Lectures "Art in Florence in Galileo's Time." Anna Maria Petrioli Tofani, director of the Uffizi Gallery, Florence, Italy; followed by "Measures and Experiences in Galileo's Science." Gianni Tofani, director of the Center for Infrared Astronomy and the Study of Instellar Media, Florence. Sponsor: Kahn Institute.
7 p.m., Neilson Browsing Room*

Panel "Efforts to Improve Global Labor Conditions." Robert Durkee, Fair Labor Association; Jeffrey Ballinger, Worker Rights Consortium; and Kimberly Broderick, of Verite, a monitoring firm. 7:30 p.m. McConnell auditorium

Panel for Latina Week. Sponsor: Nosotras. 7 p.m., Gamut

HR workshop "Long-Term Care Insurance." Open to faculty and staff. 2 p.m., Neilson Browsing Room

Faculty meeting Agenda items must be received by Howard Gold no later than March 22. Material to be included in the agenda mailing must be camera-ready and be received in College Hall 27 no later than March 22. Tea at 3:45 p.m. 4:10 p.m., Alumnae House

Workshop for Adas What you should know about how to prepare for and research internship jobs. 4:15 p.m., CDO group room

CDO workshop How to write an effective résumé. 4:15 p.m., CDO

Religious Life
Catholic Adas gathering and informal discussion/reflection. Lunch served. All welcome. Noon, Bodman Lounge, Chapel

Buddhist service and discussion. 7:15 p.m., Bodman Lounge, Chapel

Bible study for the Ecumenical Christian Church. Snacks provided. All welcome. 10 p.m., Bodman Lounge, Chapel

Other events and activities
Presentation of the major Chemistry and biochemistry. Pizza provided. 12:10 p.m., McConnell foyer

Language lunch tables Spanish, Portuguese. 12:15 p.m., Duckett Special Dining Room

Language lunch tables Classical languages. 12:15 p.m., Duckett Special Dining Room C

Résumé critique by a peer adviser.
3 p.m., CDO

Yoga class Noncredit, for students. Limited to 40. 4:45-6 p.m., Davis ballroom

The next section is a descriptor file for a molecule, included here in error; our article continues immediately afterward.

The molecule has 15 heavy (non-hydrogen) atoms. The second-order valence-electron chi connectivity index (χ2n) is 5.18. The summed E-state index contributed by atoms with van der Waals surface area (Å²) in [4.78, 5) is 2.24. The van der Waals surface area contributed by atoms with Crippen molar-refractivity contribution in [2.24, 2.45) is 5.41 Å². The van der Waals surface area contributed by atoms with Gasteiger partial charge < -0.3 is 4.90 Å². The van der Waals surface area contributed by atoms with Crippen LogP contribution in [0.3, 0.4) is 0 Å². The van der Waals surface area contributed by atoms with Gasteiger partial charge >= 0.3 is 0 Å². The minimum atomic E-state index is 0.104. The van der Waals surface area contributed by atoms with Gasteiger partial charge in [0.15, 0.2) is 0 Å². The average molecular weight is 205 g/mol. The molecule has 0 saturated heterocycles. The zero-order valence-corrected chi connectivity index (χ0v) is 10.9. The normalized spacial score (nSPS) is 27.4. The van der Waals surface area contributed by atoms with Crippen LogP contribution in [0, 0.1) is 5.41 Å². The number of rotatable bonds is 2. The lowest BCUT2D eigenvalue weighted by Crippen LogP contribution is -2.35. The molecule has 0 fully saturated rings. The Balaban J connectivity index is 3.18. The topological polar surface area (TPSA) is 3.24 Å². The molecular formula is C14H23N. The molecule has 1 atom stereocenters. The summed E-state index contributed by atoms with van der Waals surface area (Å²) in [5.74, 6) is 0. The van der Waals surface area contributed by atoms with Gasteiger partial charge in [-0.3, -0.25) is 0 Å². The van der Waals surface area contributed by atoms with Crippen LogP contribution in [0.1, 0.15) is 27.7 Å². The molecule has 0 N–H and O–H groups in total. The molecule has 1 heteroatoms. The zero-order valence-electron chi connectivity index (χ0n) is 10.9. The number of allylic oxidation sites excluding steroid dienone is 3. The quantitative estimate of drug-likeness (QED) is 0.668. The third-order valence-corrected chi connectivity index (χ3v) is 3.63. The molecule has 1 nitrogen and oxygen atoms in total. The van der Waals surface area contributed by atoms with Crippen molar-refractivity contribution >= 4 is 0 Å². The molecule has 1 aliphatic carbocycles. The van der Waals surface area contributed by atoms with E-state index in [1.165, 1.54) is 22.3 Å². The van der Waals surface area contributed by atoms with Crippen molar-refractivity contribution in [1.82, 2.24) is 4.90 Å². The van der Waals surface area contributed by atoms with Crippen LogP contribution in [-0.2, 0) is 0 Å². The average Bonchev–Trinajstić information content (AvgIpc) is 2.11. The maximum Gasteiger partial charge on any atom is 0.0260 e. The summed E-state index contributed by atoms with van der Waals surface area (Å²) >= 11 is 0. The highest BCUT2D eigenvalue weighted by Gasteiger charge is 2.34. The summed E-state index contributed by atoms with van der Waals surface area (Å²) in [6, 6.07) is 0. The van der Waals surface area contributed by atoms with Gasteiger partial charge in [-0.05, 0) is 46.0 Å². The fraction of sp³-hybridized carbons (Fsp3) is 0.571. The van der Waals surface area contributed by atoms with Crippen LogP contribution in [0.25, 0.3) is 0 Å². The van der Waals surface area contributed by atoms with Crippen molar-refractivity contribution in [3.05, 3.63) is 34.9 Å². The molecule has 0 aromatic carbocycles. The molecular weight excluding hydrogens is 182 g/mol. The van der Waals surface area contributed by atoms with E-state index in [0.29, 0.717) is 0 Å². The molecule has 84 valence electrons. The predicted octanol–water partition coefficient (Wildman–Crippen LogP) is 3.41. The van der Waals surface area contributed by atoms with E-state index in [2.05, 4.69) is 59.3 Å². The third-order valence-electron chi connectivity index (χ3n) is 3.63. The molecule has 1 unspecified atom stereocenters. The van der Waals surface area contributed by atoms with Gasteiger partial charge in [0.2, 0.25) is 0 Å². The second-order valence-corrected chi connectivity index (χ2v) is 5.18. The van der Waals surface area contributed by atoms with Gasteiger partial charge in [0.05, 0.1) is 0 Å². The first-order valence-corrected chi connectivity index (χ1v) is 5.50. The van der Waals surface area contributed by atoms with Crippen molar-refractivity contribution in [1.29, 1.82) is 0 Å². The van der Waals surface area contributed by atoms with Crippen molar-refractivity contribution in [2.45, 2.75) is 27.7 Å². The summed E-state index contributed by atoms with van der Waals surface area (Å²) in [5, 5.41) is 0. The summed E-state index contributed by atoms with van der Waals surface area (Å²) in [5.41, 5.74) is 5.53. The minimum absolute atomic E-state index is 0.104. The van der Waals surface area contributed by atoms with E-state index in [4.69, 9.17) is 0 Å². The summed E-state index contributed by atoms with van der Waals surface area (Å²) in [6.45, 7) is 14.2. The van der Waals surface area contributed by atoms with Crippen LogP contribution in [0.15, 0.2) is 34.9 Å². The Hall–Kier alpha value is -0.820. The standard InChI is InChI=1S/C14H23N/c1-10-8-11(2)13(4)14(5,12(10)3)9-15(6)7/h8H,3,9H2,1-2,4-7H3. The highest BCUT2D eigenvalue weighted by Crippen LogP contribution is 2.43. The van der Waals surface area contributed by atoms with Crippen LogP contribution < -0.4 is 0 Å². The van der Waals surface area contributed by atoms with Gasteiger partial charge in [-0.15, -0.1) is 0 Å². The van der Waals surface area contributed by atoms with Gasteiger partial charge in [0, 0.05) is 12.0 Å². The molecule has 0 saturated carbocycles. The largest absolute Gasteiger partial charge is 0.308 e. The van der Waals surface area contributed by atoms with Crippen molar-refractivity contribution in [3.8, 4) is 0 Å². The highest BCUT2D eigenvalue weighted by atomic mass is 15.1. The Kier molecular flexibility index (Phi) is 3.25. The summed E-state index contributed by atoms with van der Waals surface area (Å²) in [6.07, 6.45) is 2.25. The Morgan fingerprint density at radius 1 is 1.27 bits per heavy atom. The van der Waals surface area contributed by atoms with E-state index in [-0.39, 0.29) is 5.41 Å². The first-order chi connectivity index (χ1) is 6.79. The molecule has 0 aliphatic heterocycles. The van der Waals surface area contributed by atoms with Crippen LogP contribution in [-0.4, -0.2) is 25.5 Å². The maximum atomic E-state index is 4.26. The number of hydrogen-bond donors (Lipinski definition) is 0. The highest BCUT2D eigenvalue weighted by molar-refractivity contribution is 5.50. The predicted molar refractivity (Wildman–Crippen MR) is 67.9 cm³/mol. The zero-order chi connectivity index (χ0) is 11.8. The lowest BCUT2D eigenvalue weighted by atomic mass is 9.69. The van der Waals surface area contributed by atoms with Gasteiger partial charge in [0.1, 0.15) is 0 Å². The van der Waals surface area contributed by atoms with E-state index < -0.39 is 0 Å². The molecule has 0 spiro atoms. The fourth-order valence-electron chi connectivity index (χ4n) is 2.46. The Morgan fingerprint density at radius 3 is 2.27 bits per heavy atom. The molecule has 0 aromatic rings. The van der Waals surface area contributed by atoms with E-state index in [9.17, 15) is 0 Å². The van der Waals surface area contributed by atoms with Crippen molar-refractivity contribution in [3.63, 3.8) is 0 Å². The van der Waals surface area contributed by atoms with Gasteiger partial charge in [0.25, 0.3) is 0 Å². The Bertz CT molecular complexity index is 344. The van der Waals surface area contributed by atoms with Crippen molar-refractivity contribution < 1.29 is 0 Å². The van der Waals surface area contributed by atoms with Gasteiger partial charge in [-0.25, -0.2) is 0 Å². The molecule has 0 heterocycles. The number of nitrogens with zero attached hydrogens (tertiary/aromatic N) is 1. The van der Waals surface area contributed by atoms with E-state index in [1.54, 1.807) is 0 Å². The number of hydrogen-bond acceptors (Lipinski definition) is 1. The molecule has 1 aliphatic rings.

Thursday, March 30

Liberal Arts Luncheon lecture "Of Minds and Molecules: The Making of an Anthology In the Philosophy of Chemistry." Nalini Bhushan, philosophy department. Sponsor: Committee on Academic Priorities. Noon, Smith College Club lower level

Lecture "Neglected Syndromes in Schizophrenia." Paul Bermanzohn, medical director, Queens Day Center, Hillside Hospital, Jamaica, New York. Sponsor: psychology department. 4:15 p.m., Bass 203

Lecture Maribel Garcia. Part of Latina Week. Sponsor: Nosotras.
7 p.m., Wright Common Room

Lecture "The Far Right's Attack on Sexual Minorities and Abortion Rights." Sally Avery Bermanzohn, department of political science, Brooklyn College, author of The Ku Klux Klan and Domestic Terrorism, and a survivor of the Greensboro Massacre. Sponsors: Lecture Committee, departments of anthropology and government. 7:30 p.m., Neilson Browsing Room

Lecture "Sunlight and Ice Crystals in the Skies of Antarctica." Professor Robert Greenler, University of Wisconsin, Milwaukee. Part of the "What's New in Physics" series. Sponsors: Five College Consortium Inc. and Five College departments of physics. 7:30 p.m., McConnell B15


Thursday continued

Fine/performing arts/films
Film Blade Runner-the Director's Cut (1982). Ridley Scott, director. Part of the Science Fiction of Space film series. Sponsor: Kahn Institute. Hosted by Professors Andrea Hairston and William Oram. 7:30 p.m., Seelye 106*

Film Sponsored by the Smith German Club. 7:30 p.m., McConnell Auditorium

Spring dance concert The annual student spring dance concert features choreography and performances by Smith College dance students, graduate students, and faculty. Tickets: $5, students; $7, general. 8 p.m., Hallie Flanagan Studio*

CDO workshop Job search for seniors. 3 p.m., CDO

Religious Life
Smith Christian Fellowship meeting Praise, worship, prayer and Bible-centered teaching. 7:30 p.m., Seelye 206*

Other events and activities
Yoga class Noncredit, for students. Limited to 40. 7:45-9 a.m., Davis ballroom

Language lunch tables Korean, Russian.12:15 p.m., Duckett House Special Dining Room

President's open hours First come, first served. 4-5 p.m., College Hall 20

Presentation of the minor History of the Sciences Program. 5 p.m., McConnell B115

Friday, March 31

Lecture "Kosovo and Ongoing Issues of Intervention." Phyllis Oakley, former deputy State Department spokesperson, visiting professor of international relations, Mount Holyoke College. Sponsors: government department and International Relations Program. Noon, Duckett Dining Room C

Conference "Berlioz: Past Present, Future." The international colloquium begins with papers on "Berlioz and the Past." (See story, page 1). 1:30 p.m., Earle Recital Hall, Sage Hall*

Lecture "Making Trial and Error Learning Work for Autonomous Systems." Andrew Barto, University of Massachusetts. Part of Neuroscience Colloquium. 4:30 p.m., McConnell B05*

Lecture "Berlioz's Berlioz." Peter Gay, director, Center for Scholars and Writers, New York Public Library. Keynote address of the international colloquium, "Berlioz: Past, Present, Future." (See story, page 1.) 7 p.m., Sweeney Concert Hall*